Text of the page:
Houska Castle Was Built to Cover a Gateway to Hell

Rosemary Giles
Photo Credit: Ben Skála, Benfoto / Wikimedia Commons / CC BY-SA 4.

There are plenty of haunted castles throughout the world, but there aren’t too many that were built to cover a gateway to Hell. That was exactly the purpose of Houska Castle. It was constructed just north of Prague, Czech Republic, in a desolate and swampy forest during the late 13th century. Read on to discover the eerie history, unconventional design, and haunted sightings of the property.


Houska Castle was likely built on the orders of Ottokar II of Bohemia who wanted it to serve as an administrative building where other royal properties could be managed from. For hundreds of years, the property was passed between different members of the aristocracy. Between 1584 and 1590 the fortress was modified to fit with the newer Renaissance style that was popular at the time.

Exterior of Houska Castle surrounded by trees.
Exterior view of Houska Castle. (Photo Credit: Scary Side of Earth/ Flickr/ CC BY 2.0)
Exterior of Houska Castle.
Alternate view of Houska Castle. (Photo Credit: Ben Skála, Benfoto/ Wikimedia Commons/ CC BY-SA 4.0)
Gate with buildings around it.
Gate at Houska Castle. (Photo Credit: ŠJů/ Wikimedia Commons/ CC BY-SA 3.0)

By the 18th century, however, nobles were no longer living there and the property was essentially abandoned. It went through another renovation in 1823, but ownership didn’t change hands until Princess Hohenlohe bought the castle in 1897. In 1924 it was then purchased by Josef Šimonek, the first president of Škoda Works (a large industrial conglomerate). His descendants still own Houska Castle. Another plausible reason why the property remained empty was that the chapel allegedly covers a gateway to Hell. 

Gateway to Hell

This was a gaping hole in the ground which was, at the time of initial construction, so deep that no one could see the bottom of it. Prisoners who had been sentenced to death were supposedly told that they would receive pardons if they’d allow themselves to be lowered into the hole with a rope. They were then supposed to tell those on the surface what they saw.

Interior of a gothic chapel with inlets carved into the stone.
Interior of the chapel that was built to cover the gateway to Hell. (Photo Credit: Scary Side of Earth/ Flickr/ CC BY 2.0)
Stone chapel with chairs and a table set out.
View of the chapel at Houska Castle. (Photo Credit: Tadehruska/ Wikimedia Commons/ CC BY-SA 4.0)
Floor to ceiling view of a chapel interior.
View of the chapel at Houska Castle. (Photo Credit: Lukáš Kalista/ Wikimedia Commons/ CC BY-SA 4.0)

One particular story mentions that the first prisoner to agree started screaming after only a few seconds, and when he was pulled back up he had visibly aged 30 years, with white hair and wrinkles. There have also been numerous reports of demonic animal-human beasts crawling out of the hole, as well as ‘otherworldly’ dark-winged creatures that would fly out and around it. 

Haunting grounds

These sightings supposedly explain why the castle was uniquely built with its defensive walls facing inward – an attempt to keep the demons who escaped the hole from getting into other parts of Houska Castle. It also explains why the building is curiously missing many of the necessities to house occupants, including a water source, kitchen, and external fortifications. It was also constructed on a piece of land located in the middle of nowhere.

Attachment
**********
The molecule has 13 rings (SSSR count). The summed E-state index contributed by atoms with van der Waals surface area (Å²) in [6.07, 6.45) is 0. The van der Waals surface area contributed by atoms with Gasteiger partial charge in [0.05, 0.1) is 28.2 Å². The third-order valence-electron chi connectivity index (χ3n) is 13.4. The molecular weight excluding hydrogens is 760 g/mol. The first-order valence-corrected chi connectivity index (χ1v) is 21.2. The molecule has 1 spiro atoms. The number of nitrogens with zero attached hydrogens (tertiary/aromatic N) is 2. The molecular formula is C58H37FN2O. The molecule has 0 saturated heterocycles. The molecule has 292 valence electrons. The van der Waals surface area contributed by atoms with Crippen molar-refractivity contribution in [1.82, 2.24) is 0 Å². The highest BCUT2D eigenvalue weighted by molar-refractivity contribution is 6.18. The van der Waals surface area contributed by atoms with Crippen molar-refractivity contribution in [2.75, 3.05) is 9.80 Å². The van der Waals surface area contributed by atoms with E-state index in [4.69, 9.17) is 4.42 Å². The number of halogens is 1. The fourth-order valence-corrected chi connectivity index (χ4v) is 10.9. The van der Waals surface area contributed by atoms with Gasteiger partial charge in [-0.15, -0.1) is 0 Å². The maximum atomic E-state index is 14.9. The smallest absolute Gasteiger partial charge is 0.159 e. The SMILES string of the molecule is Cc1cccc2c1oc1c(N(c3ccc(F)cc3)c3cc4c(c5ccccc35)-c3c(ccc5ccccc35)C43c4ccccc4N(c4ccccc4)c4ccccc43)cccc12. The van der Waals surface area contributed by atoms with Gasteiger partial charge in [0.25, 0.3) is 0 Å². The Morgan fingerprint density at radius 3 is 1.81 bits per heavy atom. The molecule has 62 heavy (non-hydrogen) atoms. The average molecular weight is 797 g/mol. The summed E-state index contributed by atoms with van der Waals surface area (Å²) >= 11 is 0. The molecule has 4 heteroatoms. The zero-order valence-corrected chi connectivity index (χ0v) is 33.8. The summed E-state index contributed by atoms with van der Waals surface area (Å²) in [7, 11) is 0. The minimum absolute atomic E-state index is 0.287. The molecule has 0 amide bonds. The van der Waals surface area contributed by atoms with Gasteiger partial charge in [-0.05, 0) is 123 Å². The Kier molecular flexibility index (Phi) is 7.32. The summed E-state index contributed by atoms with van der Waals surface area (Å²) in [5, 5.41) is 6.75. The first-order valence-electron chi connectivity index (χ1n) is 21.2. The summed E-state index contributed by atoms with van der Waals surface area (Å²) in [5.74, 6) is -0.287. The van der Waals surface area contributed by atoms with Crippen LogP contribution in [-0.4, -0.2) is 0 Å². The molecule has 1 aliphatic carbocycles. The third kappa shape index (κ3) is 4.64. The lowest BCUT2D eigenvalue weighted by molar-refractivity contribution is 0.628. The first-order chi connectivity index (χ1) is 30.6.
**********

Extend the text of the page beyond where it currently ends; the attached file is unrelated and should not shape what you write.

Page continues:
Painting on a wall behind a hanging light.
Painting on the interior wall of Houska Castle. (Photo Credit: Scary Side of Earth/ Flickr/ CC BY 2.0)
View looking up at a painting on the ceiling of Houska Castle.
Alternate view of the painting in Houska Castle. (Photo Credit: Lukáš Kalista / Wikimedia Commons / CC BY-SA 4.0)
View looking down on a courtyard.
Courtyard at Houska Castle. (Photo Credit: Lukáš Kalista / Wikimedia Commons / CC BY-SA 4.0)

It wasn’t located near trade routes, nor did it hold any strategic value. Even to this day, people say that they can hear creatures inside the castle at night, trying to scratch their way out or screaming. As if housing a gateway to Hell isn’t enough, Houska Castle also supposedly has many different ghosts that inhabit the grounds. These include the White Lady who stands mourning in the window, as well as a demon hound that evaporates with a pungent smell when approached.

Second World War

Considered for hundreds of years to be a demonic site, it was taken over by the Germans during the Second World War in an effort to use this power for their own benefit. Some say that their sole reason for occupation was to investigate whether or not the gateway to Hell was real. What is known is that the Germans who occupied the castle were conducting experiments there, but it is unclear if these were of an occult nature. 

Room with wooden beams, stone walls, and animal heads mounted on the wall.
One of the rooms in Houska Castle. (Photo Credit: Lukáš Kalista / Wikimedia Commons / CC BY-SA 4.0)
Room with wooden floor, and pink walls and curtains.
One of the rooms in Houska Castle. (Photo Credit: Lukáš Kalista/ Wikimedia Commons/ CC BY-SA 4.0)
Balcony with a window box sticking out.
A balcony that presumably overlooks the courtyard at Houska Castle. (Photo Credit: ŠJů / Wikimedia Commons / CC BY-SA 3.0)

Many locals who talked about their experiences during the occupation recalled hearing terrifying noises as well as strange lights coming from the castle in the day and night. They also reported that high-ranking Wehrmacht officials would attend ‘dark ceremonies’ in the castle which they believed was their attempt at harnessing the power of Hell.

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Others, however, believe that the castle acted as a storage facility for roughly 13,000 documents on the occult which had been collected by the commander of the Schutzstaffel.